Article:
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Wednesday, November 27, 2013

Comet ISON to Approach Sun on Thanksgiving

Comet ISON is expected to near the sun at 1:37 p.m. Eastern time on Thanksgiving.

After astronomers worried that Comet ISON had dimmed, they now say the comet is on track for its close approach to the sun at 1:37 p.m. Eastern time on Thursday, passing about 730,000 miles above the sun’s surface.

At that distance, the comet will actually be within the sun’s atmosphere, or corona.

When we reported in recent days on ISON’s approach, some astronomers said they thought it might have fallen apart. But then the comet brightened up again. On Wednesday afternoon, Karl Battams, an astrophysicist at the Naval Research Laboratory, reported that ISON was still “a very healthy sungrazing comet!”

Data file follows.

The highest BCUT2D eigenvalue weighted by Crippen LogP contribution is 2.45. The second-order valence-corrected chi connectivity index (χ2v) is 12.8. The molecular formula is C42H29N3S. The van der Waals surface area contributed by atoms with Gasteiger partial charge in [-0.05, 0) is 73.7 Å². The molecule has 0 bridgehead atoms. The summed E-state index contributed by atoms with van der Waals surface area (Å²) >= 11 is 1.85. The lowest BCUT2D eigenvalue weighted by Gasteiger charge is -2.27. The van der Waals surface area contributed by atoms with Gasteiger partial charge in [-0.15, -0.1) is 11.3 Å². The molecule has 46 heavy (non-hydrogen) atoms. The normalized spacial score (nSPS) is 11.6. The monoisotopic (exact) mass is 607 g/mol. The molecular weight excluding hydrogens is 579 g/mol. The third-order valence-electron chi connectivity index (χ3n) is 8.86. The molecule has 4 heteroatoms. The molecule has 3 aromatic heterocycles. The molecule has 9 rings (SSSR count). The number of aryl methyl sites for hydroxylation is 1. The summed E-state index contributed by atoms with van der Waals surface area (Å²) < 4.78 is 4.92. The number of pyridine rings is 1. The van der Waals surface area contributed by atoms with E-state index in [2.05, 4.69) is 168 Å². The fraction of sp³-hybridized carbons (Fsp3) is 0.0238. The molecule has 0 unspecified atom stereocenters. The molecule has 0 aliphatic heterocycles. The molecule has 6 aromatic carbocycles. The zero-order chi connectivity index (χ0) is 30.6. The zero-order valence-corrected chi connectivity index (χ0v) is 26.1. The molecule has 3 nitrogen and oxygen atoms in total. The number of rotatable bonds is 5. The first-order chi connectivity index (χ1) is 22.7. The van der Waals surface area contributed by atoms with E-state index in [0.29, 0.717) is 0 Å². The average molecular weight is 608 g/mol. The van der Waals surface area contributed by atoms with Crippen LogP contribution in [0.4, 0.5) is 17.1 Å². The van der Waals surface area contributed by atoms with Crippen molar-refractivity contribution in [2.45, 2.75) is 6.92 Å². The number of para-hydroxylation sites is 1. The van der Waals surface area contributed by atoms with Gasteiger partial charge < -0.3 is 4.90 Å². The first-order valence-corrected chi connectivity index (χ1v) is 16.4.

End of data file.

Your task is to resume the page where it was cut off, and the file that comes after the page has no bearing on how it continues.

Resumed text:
Dr. Battams and other astronomers are at the Kitt Peak National Observatory in Arizona observing ISON. NASA’s sun-watching spacecraft are also taking close note of the comet, which spent most of the last 4.5 billion years in the farthest reaches of the solar system.

Because ISON appears to be a pristine relic of the very beginnings of the solar system, scientists hope to glean clues on how the bits of dust and ice came together to form planets.

Will ISON survive its close encounter? “Unfortunately,” Dr. Battams wrote, “the answer is not particularly satisfying: we will not know if ISON will survive until it actually does so, or gets vaporized before our very eyes!”

Regardless of what happens, there is no chance that ISON could pose any danger to Earth, Dr. Battams said.

Even if it dies, the comet could still give off an impressive light show.

Last year, another sungrazing comet, named Lovejoy, appeared to have survived its passage through the corona, but it later became apparent that its nucleus had disintegrated. Nonetheless, its remnants provided a spectacular night sky for people in the Southern Hemisphere. This time, it will be people in the Northern Hemisphere who may get the good view of the comet show.